While his reputation for other events often precedes him, President Richard M. Nixon was the country’s first chief executive to make adding women to high-ranking positions in his administration a priority. One of those women was the Honorable Barbara Hackman Franklin, now chairman of NACD, who served as a staff assistant to Nixon and led the nascent effort to recruit women to the White House.
Franklin is the subject of a recently published book, “A Matter of Simple Justice,” by Lee Stout, librarian emeritus at Penn State University Libraries, which details how Franklin and others helped bring more than 100 women into high-level administration positions and established a talent bank of more than 1,000 women.
Franklin and Stout were joined by the Honorable Helen Delich Bentley, former chairman of the Federal Maritime Commission and the first woman to serve in a key position in the maritime field, and the Honorable Carol Hallett, counselor to the U.S. Chamber of Commerce, for a panel discussion hosted by the Center for Women in Business on June 7.
Stout said the idea to pen the book came from an oral women’s history project, “A Few Good Women Oral History Project,” which began at Penn State in 1995. Franklin initiated the project that includes nearly 50 interviews with key appointees from the Nixon administration.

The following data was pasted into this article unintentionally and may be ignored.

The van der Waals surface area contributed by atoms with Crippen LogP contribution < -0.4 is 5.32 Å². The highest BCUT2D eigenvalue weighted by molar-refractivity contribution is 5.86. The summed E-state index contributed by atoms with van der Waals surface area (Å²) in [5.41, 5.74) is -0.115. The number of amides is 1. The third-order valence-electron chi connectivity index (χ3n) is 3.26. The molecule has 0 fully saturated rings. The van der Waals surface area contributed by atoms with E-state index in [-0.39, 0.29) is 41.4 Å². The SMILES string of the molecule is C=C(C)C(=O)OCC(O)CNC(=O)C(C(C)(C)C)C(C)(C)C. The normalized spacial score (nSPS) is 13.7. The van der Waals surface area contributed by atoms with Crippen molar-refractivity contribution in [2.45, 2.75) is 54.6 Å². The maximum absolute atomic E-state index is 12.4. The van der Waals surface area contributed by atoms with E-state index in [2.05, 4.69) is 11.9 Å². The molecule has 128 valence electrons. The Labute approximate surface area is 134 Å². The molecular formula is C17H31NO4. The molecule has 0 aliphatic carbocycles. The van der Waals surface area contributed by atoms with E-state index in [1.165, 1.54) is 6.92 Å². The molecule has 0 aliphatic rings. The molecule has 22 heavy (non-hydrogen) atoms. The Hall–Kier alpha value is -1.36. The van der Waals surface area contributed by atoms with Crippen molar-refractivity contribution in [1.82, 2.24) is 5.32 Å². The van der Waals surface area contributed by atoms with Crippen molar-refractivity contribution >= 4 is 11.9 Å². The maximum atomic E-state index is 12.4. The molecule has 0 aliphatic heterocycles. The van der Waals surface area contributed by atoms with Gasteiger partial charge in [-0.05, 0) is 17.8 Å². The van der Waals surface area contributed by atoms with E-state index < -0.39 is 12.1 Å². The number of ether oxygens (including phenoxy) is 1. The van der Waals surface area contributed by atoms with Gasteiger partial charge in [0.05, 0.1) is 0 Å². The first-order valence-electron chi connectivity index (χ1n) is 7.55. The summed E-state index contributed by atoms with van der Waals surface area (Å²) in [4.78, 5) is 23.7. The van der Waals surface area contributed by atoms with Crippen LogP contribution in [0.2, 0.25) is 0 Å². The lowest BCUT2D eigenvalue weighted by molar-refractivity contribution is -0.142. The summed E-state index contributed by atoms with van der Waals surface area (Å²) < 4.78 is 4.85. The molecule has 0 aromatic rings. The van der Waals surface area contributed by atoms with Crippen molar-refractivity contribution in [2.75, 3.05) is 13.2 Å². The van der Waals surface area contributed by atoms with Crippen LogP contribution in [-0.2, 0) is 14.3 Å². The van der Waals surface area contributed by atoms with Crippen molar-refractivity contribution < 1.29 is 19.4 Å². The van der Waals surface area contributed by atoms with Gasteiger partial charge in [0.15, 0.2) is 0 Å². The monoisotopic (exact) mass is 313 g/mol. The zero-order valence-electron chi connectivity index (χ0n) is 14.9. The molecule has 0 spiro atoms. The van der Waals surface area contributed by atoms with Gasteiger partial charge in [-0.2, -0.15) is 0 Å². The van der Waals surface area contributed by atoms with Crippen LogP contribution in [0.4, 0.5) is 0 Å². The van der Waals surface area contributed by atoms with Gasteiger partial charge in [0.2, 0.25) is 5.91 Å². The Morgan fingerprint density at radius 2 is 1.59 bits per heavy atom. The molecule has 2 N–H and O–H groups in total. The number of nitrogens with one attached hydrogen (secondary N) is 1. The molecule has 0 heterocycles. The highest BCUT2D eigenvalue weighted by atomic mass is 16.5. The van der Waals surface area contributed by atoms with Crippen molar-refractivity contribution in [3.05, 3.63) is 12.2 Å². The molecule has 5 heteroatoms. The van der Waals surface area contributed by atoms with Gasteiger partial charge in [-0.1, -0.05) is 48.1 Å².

When Franklin assumed her position in the administration, she was short on both staff and office space, but she began her search for qualified women to serve in government posts and was able to bring almost four times as many women into executive positions than in any previous administration.
Though women have made great strides in political and business positions, there is often still resistance to women holding top leadership positions today. Franklin explained that melding different experiences and points of view can sharpen any discussion, particularly in the boardroom. She added that NACD is developing a Report of the NACD Blue Ribbon Commission on The Power of the Diverse Board “to bring to the foreground the power of diverse processes around the table.”